Review "ACES": Deals Powerful Cards, Game Doesn't Always Follow Suit!

ACESIMG_0477.jpg
1802 W. Berenice
Written by Jon Steinhagen
Directed by Ronan Marra
Thursdays, Fridays, Saturdays at 8pm
Sundays at 3pm
Thru June 18th
Running Time:  One hour and fifty minutes includes an intermission
Reviewed by Katy Walsh
At this casino, dealer's choice is a scam.  Coworkers shuffle together to hustle tourists.   When one of the players fold permanently, continuing the game is dependent on a wild card. Stakes are high!  Signal Ensemble Theatre presents the world premiere of ACES. It's Vegas, baby!  Set in the 1970's, it's a flashback to the golden age on the strip.  Sinatra is king.  The mob enforces order.  Lack of surveillance technology enables profitable sleight of hand tricks. The con is on until the six man scheme loses an operator.  Their house of cards is about to tumble unless the new guy is cool.  When the replacement turns out to be a chick, the fellas try to determine if she'll call their bluff.  ACES deals some powerful cards but the game doesn't always follow suit.

Playwright Jon Steinhagen builds a Vegas flashback.  The witty dialogue is delivered by distinct characters.  The set-up seems formulaic with stereotyped individuals:  tightwad pit boss, guitar playing hippie, multi-divorcee waitress, mob-chased gambler, alcoholic former-great-gambler, and the dim-witted sidekick.  The caricatures are entertainingly delivered by a talented cast.  Vincent Lonergan (pit boss) hilariously bumbles his authority.  Aaron Snook (hippie) silently amuses with limited words. Elizabeth Bagby (waitress) endears as the crusty-but-soft-hearted stooge.  Joseph Stearns (mob-chased) plays womanizing cad deliciously smarmy.  Steinhagen (alcoholic) bullies with terrific fast talking jocularity.  Philip Winston (dim-witted) charms with simplistic delight.  Individually, they are all aces.  Collectively, the six of a kind isn't quite a winning hand.  The alliances are an odd coupling of numbers and suits. The plot adds in the mysterious new dealer played by Simone Roos.  Roos is lovely but it's not clear who she is and why is she there.  Not only do the guys want to know her game, the audience does too.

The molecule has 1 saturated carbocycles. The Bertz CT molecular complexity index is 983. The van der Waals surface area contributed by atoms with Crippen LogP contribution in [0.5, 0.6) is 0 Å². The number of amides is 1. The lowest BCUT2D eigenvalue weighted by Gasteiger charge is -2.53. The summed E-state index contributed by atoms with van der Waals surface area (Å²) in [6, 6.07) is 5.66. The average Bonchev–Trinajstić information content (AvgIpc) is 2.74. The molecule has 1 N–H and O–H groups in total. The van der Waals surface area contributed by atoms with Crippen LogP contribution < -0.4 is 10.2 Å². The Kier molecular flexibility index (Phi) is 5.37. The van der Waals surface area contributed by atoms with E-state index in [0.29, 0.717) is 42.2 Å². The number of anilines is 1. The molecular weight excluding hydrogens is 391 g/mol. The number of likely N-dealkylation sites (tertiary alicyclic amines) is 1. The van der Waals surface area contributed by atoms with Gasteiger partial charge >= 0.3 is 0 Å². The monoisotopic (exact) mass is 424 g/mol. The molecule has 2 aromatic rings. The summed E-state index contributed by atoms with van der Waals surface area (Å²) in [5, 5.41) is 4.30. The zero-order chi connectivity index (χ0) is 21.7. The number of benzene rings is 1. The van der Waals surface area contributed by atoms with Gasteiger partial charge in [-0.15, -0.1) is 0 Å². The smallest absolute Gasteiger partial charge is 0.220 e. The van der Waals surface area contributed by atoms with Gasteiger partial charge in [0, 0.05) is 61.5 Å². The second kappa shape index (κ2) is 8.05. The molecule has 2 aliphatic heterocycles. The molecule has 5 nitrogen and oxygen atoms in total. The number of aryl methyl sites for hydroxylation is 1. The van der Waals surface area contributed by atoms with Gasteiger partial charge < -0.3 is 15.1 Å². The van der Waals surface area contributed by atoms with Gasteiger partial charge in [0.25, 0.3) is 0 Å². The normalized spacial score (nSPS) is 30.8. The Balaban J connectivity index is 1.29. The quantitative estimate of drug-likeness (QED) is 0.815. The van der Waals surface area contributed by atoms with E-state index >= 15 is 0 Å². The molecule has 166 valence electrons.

For this production, Signals places the audience in a semi-circle.  The stage is ground level.  Under the direction of Ronan Marra, the card dealing action is also staged in a semi-circle.  I'm sitting stage right on the aisle. Winston is placed directly in front of me.  He's pretty to look at but I can't see anything behind him.  The designated stage is wide and leads to a sluggish pacing as actors continually cross.  The expansive area keeps the audience from really connecting to the characters.  Tightening up the staging and script could send ACES on a lucky streak.     
This deck IS stacked with talent.  The dialogue IS witty.  It's like ACES is holding at 16 in Blackjack.  Adding the right card might mean jackpot.  Take a gamble, HIT ME!  

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